On July 3, 2004, 17-year-old Maria Sharapova became an international sensation overnight when she beat legendary tennis player Serena Williams at Wimbledon. Maria was the first Russian woman to win the Grand Slam.
Sports commentators referred to her triumph as a fairytale win, and they weren’t wrong. Maria was born in a small village in Siberia. Her parents were Belarus natives who left the region because of concerns with the after effects of the 1986 Chernobyl disaster. Maria began playing tennis when she was four years old, and coaches were impressed with her extraordinary hand-eye coordination. Although money was tight, her parents were able to borrow funds to travel to the US with her so she could continue her training. Her father would work a string of low-paying jobs to pay for her to train at the prestigious Nick Bollettiere Tennis Academy.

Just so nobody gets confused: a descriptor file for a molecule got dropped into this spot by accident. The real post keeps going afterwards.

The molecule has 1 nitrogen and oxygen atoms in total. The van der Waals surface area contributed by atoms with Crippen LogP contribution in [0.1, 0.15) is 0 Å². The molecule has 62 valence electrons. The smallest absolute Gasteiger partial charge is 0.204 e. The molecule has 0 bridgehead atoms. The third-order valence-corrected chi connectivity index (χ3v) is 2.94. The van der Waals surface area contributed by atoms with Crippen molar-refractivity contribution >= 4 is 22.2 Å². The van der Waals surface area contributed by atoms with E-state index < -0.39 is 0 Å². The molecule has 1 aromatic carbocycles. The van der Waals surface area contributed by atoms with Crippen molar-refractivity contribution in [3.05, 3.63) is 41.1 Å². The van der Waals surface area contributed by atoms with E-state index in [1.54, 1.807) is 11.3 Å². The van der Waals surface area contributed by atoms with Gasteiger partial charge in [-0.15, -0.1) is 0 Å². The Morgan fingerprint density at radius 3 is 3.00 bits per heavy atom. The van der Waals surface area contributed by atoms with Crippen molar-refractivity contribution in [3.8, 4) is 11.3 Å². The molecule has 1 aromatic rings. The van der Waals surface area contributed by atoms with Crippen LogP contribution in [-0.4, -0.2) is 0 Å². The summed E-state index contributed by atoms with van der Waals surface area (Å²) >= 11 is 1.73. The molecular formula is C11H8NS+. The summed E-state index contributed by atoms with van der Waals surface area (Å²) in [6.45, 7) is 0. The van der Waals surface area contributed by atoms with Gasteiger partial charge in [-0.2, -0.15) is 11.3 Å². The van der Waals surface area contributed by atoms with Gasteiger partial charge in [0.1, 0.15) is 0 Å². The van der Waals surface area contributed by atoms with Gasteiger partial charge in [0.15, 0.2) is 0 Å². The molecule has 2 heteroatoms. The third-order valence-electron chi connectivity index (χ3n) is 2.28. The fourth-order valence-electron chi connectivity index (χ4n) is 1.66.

Within a year of her first Wimbledon title, Maria would be considered the number 1 women’s tennis player in the world. However, just when she was on top, a shoulder injury took her out of the game for nearly a year. The recurring injury cost her months at a time off the court, taking her out of the top 10. She would not return to her previous level until 2011. However, 2012 saw her win an Olympic silver medal and became the 10 woman to complete a Career Grand Slam.
Maria is now ranked the number 3 tennis player worldwide and the top player from Russia. While she once said that she intended to retire young, she’s since changed her stance. In a 2012 interview, she said, “I see myself playing this sport for many more years because it’s something that gives me the most pleasure in my life. I think it helps when you know you’re good at something, and you can always improve it.”